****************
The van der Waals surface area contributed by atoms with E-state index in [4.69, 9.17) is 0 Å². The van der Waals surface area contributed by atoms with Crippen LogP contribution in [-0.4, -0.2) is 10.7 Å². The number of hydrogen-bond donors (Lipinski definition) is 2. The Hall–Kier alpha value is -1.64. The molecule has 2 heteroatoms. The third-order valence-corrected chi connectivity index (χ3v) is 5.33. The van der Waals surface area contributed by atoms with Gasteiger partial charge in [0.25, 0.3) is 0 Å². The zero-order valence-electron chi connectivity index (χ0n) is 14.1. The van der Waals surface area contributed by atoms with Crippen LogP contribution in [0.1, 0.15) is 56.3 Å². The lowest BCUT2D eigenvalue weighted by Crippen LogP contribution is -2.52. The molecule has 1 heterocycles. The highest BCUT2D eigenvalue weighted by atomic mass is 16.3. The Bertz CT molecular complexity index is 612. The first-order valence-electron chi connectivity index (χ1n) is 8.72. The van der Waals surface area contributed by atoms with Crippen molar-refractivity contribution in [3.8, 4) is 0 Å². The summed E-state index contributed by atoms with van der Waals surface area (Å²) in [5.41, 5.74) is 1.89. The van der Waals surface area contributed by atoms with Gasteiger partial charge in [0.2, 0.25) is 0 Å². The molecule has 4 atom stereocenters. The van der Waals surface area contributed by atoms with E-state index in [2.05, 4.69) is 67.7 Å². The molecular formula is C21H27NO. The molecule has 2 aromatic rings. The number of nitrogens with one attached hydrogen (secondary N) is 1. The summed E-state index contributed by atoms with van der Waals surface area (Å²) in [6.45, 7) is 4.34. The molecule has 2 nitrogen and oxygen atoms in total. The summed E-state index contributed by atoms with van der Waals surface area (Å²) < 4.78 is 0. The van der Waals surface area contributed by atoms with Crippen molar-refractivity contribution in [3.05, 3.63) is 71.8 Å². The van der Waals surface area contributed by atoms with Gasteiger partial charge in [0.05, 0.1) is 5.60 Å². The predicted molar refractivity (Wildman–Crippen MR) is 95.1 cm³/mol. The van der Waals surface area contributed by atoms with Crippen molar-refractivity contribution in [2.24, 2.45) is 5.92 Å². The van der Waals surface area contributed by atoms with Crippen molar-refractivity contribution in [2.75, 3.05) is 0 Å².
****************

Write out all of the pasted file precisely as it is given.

The van der Waals surface area contributed by atoms with E-state index in [4.69, 9.17) is 0 Å². The van der Waals surface area contributed by atoms with Crippen LogP contribution in [-0.4, -0.2) is 10.7 Å². The number of hydrogen-bond donors (Lipinski definition) is 2. The Hall–Kier alpha value is -1.64. The molecule has 2 heteroatoms. The third-order valence-corrected chi connectivity index (χ3v) is 5.33. The van der Waals surface area contributed by atoms with Gasteiger partial charge in [0.25, 0.3) is 0 Å². The zero-order valence-electron chi connectivity index (χ0n) is 14.1. The van der Waals surface area contributed by atoms with Crippen LogP contribution in [0.1, 0.15) is 56.3 Å². The lowest BCUT2D eigenvalue weighted by Crippen LogP contribution is -2.52. The molecule has 1 heterocycles. The highest BCUT2D eigenvalue weighted by atomic mass is 16.3. The Bertz CT molecular complexity index is 612. The first-order valence-electron chi connectivity index (χ1n) is 8.72. The van der Waals surface area contributed by atoms with Crippen molar-refractivity contribution in [3.8, 4) is 0 Å². The summed E-state index contributed by atoms with van der Waals surface area (Å²) in [5.41, 5.74) is 1.89. The van der Waals surface area contributed by atoms with Gasteiger partial charge in [0.2, 0.25) is 0 Å². The molecule has 4 atom stereocenters. The van der Waals surface area contributed by atoms with E-state index in [2.05, 4.69) is 67.7 Å². The molecular formula is C21H27NO. The molecule has 2 aromatic rings. The number of nitrogens with one attached hydrogen (secondary N) is 1. The summed E-state index contributed by atoms with van der Waals surface area (Å²) in [6.45, 7) is 4.34. The molecule has 2 nitrogen and oxygen atoms in total. The summed E-state index contributed by atoms with van der Waals surface area (Å²) < 4.78 is 0. The van der Waals surface area contributed by atoms with Crippen molar-refractivity contribution in [3.05, 3.63) is 71.8 Å². The van der Waals surface area contributed by atoms with Gasteiger partial charge in [0.05, 0.1) is 5.60 Å². The predicted molar refractivity (Wildman–Crippen MR) is 95.1 cm³/mol. The van der Waals surface area contributed by atoms with Crippen molar-refractivity contribution in [2.24, 2.45) is 5.92 Å². The van der Waals surface area contributed by atoms with Crippen molar-refractivity contribution in [2.75, 3.05) is 0 Å².